Who doesn’t want young-acting skin? We’re not talking about the way skin acted in the zits-on-picture-day years, but rather the dewy glow of innocence – the Code of Youth.
A federal court has upheld the validity of the FTC’s recent rules for reporting certain transfers of exclusive patent rights in the pharmaceutical industry under the Hart-Scott-Rodino Antitrust Improvements (“HSR”) Act.
The Federal Trade Commission (FTC) and United States Department of Justice (DOJ) hosted a workshop on June 23, 2014 discussing the law and economics of “conditional pricing” programs.
Earlier this month, the Federal Trade Commission (FTC) testified to the Senate Judiciary Committee’s Subcommittee for Privacy, Technology and the Law about proposed Senate Bill 2171, “The Location Privacy Protection Act of 2014 (LPPA).”
Caution When Accepting Ads for Weight Loss Products—if a Claim Sounds Too Good to Be True, It Probably is!
On June 17, 2014, the Senate Subcommittee on Consumer Protection held a hearing entitled “Protecting Consumers from False and Deceptive Advertising of Weight-Loss Products,” during which media outlets were urged to pay closer attention to the accuracy of claims made in ads for weight-loss products.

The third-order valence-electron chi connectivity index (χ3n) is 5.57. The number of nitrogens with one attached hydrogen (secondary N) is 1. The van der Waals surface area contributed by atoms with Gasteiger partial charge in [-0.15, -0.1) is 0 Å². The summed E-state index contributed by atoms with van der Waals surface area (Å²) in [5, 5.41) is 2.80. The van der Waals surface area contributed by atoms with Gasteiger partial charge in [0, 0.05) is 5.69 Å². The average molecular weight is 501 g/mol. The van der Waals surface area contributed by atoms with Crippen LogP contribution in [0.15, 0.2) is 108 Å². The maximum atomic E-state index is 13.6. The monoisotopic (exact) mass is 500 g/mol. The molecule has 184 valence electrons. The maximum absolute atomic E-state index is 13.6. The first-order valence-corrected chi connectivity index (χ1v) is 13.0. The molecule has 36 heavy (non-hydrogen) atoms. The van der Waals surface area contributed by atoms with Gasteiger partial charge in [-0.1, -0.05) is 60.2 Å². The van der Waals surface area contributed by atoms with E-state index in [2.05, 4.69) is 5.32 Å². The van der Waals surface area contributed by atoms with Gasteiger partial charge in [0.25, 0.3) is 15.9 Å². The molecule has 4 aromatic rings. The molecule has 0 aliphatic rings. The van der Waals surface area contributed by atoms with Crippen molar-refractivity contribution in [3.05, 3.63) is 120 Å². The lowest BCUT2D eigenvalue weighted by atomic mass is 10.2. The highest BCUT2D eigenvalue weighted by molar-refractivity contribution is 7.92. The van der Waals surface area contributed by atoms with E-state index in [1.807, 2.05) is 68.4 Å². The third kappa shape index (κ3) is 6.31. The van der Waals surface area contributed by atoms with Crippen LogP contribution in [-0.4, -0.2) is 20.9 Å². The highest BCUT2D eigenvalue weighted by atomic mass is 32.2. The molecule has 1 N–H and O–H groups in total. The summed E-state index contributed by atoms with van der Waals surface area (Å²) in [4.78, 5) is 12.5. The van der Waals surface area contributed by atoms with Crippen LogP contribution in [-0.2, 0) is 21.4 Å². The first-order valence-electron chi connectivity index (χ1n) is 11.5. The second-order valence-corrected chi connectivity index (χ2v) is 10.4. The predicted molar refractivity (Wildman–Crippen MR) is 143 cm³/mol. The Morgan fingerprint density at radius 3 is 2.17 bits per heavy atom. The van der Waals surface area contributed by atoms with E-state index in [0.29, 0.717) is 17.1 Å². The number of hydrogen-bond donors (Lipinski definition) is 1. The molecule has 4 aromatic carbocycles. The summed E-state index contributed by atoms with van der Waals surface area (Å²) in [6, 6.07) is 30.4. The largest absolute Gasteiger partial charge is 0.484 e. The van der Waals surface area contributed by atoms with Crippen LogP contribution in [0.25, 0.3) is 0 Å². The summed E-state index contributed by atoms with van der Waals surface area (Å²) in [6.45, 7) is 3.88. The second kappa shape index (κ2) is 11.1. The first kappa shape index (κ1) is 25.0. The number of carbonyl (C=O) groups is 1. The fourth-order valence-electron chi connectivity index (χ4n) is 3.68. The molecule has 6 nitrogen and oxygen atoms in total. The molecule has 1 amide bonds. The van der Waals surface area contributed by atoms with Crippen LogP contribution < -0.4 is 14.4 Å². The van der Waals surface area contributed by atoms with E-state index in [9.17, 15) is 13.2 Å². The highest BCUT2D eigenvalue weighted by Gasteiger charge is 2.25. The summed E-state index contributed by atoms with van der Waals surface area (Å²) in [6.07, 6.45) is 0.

Two recent FTC actions have confirmed once again that companies should not enter agreements to refrain from hiring each other’s employees.
Round Two for Snapchat: Agreement with the Maryland Attorney General Settling Claims of Consumer Deception and COPPA Violations
Just a little over a month after settling charges of false promises of disappearing user messages (among other things) with the Federal Trade Commission (“FTC”), mobile app developer Snapchat, Inc. (“Snapchat” or “Company”) announced (blog post) that on June 12th the Company entered into an agreement with the Office of Maryland Attorney General Douglas Gansler to resolve similar claims of consumer deception as well as additional allegations of failure to comply with the Children’s Online Privacy Protection Act (“COPPA”) and its implementing rule (as amended, the “COPPA Rule”).
Customer loyalty programs are discounts and coupons provided by a retailer to its shoppers as an incentive and reward for repeat purchases.
As someone who has litigated extensively against federal regulators on advertising issues, I have first-hand knowledge of how difficult it is to prevail in a case brought by the feds.
Risky (Health Care) Business: Disclosure of FTC Data Security Enforcement Potential to Investors and Other Third Parties
Readers of this blog know that we have been tracking the FTC’s recent data security enforcement activities with a particular focus on the FTC v. LabMD case.